Academic journal article
By Coffey, John J.
ABA Banking Journal , Vol. 34, No. 3
In the next several columns, we will be showcasing the work of advanced MCIF users and industry leaders who have successfully utilized profitability data. This month we are featuring the work of Michael Uline, Farmington, Minn., an expert in the integration of automated clearing house (ACH) transactions, MCIF and bank marketing technologies.
With the rapid growth in electronic banking--including AIM, debit card, Internet and ACH transactions--banks more than ever have the opportunity to lock in customer loyalty (and profits) by increasing their customers' use of electronic banking.
One of the strongest loyalty indicators in banking today is the ACH relationship. In 2001, there were more than 6.9 billion ACH transactions, a 13 percent increase over the past year. Customers routinely use ACH service when they make electronic payments for utilities, cable, mortgages, etc. Customers either pre-authorizing these payments or use personal financial software to make them.
ACH data is an extremely rich source of transaction data. With the combination of ACH data, MCIF data and demographic data, you can produce a more complete picture of your banking customer, allowing for the opportunity to cross-sell services more effectively. For example, you can identify customers with mortgages and home equity loans at other institutions, allowing your bank to market its own lending products more effectively.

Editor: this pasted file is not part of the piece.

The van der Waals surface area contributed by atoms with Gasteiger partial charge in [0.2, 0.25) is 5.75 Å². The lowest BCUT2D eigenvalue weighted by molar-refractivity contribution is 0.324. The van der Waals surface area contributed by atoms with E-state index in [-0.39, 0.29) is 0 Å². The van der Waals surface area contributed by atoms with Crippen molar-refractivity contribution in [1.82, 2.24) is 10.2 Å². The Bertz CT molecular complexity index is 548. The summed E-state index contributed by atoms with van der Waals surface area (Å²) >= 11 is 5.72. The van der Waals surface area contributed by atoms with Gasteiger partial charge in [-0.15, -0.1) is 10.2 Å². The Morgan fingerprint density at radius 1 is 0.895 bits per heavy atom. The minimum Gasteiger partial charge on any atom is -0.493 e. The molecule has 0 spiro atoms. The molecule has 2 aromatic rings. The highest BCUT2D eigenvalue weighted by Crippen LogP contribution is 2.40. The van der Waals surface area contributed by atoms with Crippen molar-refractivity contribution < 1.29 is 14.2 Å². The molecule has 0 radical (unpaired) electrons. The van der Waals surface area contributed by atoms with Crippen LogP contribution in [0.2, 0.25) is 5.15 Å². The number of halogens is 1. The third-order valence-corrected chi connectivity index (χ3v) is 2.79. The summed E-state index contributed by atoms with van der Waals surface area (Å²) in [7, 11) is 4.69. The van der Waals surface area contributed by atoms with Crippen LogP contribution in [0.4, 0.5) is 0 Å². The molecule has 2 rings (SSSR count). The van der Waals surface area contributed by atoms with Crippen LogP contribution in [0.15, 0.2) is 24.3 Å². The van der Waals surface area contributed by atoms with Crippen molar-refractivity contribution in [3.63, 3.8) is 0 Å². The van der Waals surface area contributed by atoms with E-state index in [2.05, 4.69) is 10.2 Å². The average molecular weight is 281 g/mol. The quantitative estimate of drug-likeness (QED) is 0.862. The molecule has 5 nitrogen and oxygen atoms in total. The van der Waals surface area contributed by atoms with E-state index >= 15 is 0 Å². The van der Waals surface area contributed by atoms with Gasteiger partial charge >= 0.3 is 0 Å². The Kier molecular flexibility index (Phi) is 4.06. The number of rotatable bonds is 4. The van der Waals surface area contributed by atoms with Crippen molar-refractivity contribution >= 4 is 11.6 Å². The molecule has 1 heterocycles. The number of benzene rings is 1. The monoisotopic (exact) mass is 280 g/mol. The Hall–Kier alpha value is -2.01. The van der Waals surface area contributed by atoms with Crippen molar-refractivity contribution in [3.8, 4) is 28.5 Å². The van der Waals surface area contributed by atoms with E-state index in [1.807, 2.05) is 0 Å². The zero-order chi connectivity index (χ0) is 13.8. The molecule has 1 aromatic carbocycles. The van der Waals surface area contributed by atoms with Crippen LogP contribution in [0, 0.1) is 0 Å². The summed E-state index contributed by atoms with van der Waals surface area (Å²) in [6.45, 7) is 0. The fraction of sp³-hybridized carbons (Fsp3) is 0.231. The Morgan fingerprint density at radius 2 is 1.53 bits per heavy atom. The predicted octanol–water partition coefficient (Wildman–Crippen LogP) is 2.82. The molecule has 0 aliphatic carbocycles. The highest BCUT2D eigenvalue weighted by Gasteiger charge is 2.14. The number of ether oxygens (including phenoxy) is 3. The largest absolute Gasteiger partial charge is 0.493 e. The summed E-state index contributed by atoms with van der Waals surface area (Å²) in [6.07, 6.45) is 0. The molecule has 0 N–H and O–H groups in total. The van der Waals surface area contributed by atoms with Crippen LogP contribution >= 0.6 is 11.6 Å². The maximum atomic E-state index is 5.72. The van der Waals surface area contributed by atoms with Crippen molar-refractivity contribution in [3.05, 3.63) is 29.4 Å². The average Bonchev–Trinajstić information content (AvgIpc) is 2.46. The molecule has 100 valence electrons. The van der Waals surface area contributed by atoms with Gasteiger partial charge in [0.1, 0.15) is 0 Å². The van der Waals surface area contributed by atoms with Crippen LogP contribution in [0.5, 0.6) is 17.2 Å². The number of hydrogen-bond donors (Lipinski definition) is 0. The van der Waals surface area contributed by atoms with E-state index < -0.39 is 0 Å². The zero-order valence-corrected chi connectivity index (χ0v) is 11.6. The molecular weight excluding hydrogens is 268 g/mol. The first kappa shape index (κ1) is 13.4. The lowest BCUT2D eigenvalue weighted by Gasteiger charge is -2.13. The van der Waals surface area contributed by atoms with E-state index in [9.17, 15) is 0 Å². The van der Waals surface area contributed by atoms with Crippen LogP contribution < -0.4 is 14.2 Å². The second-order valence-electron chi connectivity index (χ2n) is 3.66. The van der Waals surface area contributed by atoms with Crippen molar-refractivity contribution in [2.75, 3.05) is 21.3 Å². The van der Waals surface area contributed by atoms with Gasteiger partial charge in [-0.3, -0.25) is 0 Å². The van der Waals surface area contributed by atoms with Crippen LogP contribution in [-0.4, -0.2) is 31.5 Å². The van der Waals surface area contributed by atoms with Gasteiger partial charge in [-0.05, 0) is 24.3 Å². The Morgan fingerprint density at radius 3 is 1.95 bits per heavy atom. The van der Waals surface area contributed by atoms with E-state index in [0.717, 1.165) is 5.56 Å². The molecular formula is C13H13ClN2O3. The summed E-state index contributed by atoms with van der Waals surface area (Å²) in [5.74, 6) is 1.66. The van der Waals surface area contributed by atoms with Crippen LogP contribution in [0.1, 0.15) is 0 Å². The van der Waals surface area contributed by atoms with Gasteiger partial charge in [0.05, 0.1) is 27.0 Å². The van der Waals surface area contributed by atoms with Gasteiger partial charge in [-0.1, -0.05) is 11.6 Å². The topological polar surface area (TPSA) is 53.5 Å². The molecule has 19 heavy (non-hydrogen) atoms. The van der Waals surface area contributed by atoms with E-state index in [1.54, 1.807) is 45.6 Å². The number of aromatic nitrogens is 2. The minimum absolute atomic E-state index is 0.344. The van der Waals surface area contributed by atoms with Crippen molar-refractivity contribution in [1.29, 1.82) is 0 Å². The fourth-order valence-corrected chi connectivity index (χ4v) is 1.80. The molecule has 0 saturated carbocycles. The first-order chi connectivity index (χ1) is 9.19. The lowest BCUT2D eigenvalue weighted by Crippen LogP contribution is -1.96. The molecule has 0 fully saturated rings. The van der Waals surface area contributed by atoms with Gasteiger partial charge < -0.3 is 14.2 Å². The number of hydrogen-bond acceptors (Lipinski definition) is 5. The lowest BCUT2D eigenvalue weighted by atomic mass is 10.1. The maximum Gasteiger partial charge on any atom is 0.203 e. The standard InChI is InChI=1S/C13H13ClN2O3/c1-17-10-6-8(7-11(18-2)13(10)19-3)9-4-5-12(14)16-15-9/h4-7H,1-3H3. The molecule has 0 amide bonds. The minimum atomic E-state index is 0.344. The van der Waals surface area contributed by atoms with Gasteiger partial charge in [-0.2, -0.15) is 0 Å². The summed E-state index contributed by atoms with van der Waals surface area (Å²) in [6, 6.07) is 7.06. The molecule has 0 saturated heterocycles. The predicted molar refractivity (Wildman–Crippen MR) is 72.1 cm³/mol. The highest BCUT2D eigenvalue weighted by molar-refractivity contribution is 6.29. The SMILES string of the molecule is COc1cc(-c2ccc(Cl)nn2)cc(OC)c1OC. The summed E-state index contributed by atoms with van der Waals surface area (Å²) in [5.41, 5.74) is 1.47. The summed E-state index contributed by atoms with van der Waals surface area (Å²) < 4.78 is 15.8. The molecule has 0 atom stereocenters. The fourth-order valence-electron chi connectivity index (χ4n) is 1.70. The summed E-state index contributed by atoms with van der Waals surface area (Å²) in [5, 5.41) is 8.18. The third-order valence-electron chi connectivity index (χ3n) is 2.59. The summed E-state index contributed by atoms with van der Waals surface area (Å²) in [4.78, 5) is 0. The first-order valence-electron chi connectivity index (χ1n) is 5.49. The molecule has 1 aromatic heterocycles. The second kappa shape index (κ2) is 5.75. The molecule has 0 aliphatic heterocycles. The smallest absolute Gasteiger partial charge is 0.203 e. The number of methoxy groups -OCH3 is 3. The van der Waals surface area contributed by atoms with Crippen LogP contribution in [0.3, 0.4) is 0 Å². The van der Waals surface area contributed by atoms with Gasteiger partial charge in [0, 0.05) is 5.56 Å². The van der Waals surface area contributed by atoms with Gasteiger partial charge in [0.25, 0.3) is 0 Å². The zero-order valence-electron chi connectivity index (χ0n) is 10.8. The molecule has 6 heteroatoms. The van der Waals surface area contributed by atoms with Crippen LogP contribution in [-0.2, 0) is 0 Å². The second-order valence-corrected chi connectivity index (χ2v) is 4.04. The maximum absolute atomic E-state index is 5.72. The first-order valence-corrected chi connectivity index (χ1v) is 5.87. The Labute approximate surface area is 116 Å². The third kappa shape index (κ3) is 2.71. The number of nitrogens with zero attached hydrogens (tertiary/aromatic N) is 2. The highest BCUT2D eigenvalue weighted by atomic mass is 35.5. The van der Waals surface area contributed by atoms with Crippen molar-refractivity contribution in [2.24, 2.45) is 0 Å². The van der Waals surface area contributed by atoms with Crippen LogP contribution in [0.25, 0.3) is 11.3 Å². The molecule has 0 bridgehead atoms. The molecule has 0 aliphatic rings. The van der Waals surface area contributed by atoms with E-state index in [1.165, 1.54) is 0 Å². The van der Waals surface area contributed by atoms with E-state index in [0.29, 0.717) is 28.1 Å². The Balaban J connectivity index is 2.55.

Using ACH data to increase your bank's profitability
The low-cost of ACH transactions allows you more flexibility in positioning your ACH customers in more profitable products, with less risk of losing the customer. For example, if a customer is a single-service DDA customer with no ACH relationships, the risk that the customer will leave the bank as a result of a fee increase is great. However, the DDA customer with an ACH relationship (and the perception that changing ACH transactions to another bank is difficult to accomplish) may be more willing to tolerate slight changes to pricing.
Case in point: After evaluating a major bank's customer profitability profile, the following was determined. …